its, with the Indians and Mexican Americans (Hispanics) being categorized as closely-knight families emanates from their traditional socio-political and economic conditions. The Africans had to live together as large family units, to be able to fend for themselves, since the status of slaves did not offer opportunities for venturing into prime economic generation ventures (Newman, 2007). The Mexican and the Indian Americans had to form tightly-knight together families, due to the need to establish identity either as acquired/immigrant group or as the invaded group, respectively. This traditional social construct of minority families define the structure of these families to present day. Focusing on race and ethnicity in defining the structure of minority families is woefully misleading, since there is no set of shared physical characteristics that tie people together (Newman, 2007).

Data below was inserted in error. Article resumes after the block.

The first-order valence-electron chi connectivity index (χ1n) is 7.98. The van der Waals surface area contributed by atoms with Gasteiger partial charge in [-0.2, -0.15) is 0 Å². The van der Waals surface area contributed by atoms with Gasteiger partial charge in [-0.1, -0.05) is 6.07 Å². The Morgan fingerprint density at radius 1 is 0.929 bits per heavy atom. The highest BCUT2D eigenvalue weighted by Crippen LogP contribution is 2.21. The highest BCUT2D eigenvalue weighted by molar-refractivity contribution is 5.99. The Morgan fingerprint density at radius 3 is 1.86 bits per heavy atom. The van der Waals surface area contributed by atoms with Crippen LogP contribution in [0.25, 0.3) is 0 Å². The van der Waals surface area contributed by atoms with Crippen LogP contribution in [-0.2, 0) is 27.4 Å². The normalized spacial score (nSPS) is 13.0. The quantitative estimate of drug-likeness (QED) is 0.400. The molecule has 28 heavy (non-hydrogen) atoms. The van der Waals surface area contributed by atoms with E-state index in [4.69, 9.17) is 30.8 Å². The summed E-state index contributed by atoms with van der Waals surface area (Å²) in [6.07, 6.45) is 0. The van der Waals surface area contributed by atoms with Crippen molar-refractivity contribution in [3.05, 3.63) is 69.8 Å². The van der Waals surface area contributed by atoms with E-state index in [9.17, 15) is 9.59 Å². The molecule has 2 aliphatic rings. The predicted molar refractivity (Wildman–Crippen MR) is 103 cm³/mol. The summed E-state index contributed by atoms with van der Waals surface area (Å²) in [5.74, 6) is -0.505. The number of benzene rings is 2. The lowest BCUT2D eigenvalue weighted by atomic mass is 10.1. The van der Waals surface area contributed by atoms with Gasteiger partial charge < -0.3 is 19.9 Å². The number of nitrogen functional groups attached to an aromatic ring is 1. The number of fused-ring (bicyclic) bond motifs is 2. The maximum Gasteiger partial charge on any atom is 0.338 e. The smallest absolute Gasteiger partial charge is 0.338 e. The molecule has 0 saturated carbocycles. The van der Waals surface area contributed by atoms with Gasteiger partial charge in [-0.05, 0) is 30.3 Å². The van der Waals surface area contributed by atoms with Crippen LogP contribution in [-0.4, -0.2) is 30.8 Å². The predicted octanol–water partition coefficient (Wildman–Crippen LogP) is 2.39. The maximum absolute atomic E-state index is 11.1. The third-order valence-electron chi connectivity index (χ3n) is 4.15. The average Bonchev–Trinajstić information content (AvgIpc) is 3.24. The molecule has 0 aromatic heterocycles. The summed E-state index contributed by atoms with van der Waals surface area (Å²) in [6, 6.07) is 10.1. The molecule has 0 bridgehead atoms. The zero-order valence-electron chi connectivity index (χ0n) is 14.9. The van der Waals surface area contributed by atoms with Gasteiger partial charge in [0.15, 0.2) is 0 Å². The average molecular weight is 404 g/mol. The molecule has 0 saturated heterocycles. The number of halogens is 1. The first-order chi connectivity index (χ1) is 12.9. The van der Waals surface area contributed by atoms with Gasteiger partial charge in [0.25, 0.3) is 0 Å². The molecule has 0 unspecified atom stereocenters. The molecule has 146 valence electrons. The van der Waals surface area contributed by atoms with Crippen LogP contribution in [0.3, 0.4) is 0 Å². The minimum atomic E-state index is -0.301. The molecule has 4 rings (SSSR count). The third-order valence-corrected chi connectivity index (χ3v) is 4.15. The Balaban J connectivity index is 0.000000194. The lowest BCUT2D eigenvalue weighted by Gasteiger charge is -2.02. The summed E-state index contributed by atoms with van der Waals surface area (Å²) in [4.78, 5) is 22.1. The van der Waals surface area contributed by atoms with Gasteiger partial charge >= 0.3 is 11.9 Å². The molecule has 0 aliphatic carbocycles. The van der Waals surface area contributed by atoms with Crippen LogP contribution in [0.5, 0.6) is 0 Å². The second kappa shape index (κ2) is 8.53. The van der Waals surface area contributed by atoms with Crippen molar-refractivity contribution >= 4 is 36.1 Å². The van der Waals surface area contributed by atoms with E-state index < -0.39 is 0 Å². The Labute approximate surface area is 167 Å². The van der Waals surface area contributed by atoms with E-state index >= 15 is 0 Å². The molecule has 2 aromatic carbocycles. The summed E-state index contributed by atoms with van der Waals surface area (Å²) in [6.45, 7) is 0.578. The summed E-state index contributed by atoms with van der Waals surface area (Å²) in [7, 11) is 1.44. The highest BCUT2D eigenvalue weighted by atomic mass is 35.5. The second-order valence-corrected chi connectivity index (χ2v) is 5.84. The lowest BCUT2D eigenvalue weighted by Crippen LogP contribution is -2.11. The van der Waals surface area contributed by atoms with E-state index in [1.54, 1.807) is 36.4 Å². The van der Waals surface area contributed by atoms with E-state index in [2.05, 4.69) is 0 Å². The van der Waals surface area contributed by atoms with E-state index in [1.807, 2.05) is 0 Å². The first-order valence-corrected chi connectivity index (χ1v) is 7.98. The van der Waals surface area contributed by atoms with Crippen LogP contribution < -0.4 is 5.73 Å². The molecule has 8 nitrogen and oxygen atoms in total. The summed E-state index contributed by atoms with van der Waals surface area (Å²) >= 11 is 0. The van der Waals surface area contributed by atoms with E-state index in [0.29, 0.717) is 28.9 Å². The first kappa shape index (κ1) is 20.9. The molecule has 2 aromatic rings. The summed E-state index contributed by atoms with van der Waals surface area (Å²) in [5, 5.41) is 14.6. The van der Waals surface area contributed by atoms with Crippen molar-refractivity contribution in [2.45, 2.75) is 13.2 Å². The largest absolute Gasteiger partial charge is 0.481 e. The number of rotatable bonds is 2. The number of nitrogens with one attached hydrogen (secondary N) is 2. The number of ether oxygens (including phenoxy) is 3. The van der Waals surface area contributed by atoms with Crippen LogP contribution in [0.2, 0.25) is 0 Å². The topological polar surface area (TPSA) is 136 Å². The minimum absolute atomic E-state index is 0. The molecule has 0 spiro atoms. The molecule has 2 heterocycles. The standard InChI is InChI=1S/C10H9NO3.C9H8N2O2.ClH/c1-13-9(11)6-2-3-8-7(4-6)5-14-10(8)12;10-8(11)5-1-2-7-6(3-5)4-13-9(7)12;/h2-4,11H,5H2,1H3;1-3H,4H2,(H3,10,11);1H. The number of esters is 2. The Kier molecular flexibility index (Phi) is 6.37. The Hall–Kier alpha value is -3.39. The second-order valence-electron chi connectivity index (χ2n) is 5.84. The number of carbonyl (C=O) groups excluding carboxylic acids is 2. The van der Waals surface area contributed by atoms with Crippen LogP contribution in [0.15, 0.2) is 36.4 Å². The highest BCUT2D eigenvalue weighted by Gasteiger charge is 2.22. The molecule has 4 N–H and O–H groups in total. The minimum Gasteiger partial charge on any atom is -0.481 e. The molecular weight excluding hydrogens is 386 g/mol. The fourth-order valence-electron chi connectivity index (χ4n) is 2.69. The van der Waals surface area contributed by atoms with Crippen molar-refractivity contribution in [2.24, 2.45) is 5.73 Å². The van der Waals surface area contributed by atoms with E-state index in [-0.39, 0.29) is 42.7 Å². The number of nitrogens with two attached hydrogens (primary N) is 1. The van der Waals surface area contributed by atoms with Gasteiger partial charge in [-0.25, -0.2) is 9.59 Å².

The attempt to understand families should be based on the similarities that exist across ethno-racial and religious groups, since focusing on differences results in emphasizing the boundaries distinguishing the members from non-members (Newman, 2007). Additionally, focusing on the differences results in the analysis of belonging to a certain group is something to be proud or ashamed of, instead of focusing on the cultural uniqueness of the different groups (Newman, 2007). This results in a negative social construction. Assimilation should therefore be the aspired mode of defining the future American society. Nevertheless, ever reaching a point of where racial and ethnic categorizations are irrelevant does not seem a possibility.
Growing in an interracial or interfaith family has the advantage of helping to break the racial stereotypes held by different races against one another. However, the major disadvantage associated with growing up in an interracial or interfaith family is the difficulty of building a self-identity (Newman, 2007). This is owing to the fact that self-identities ...Show more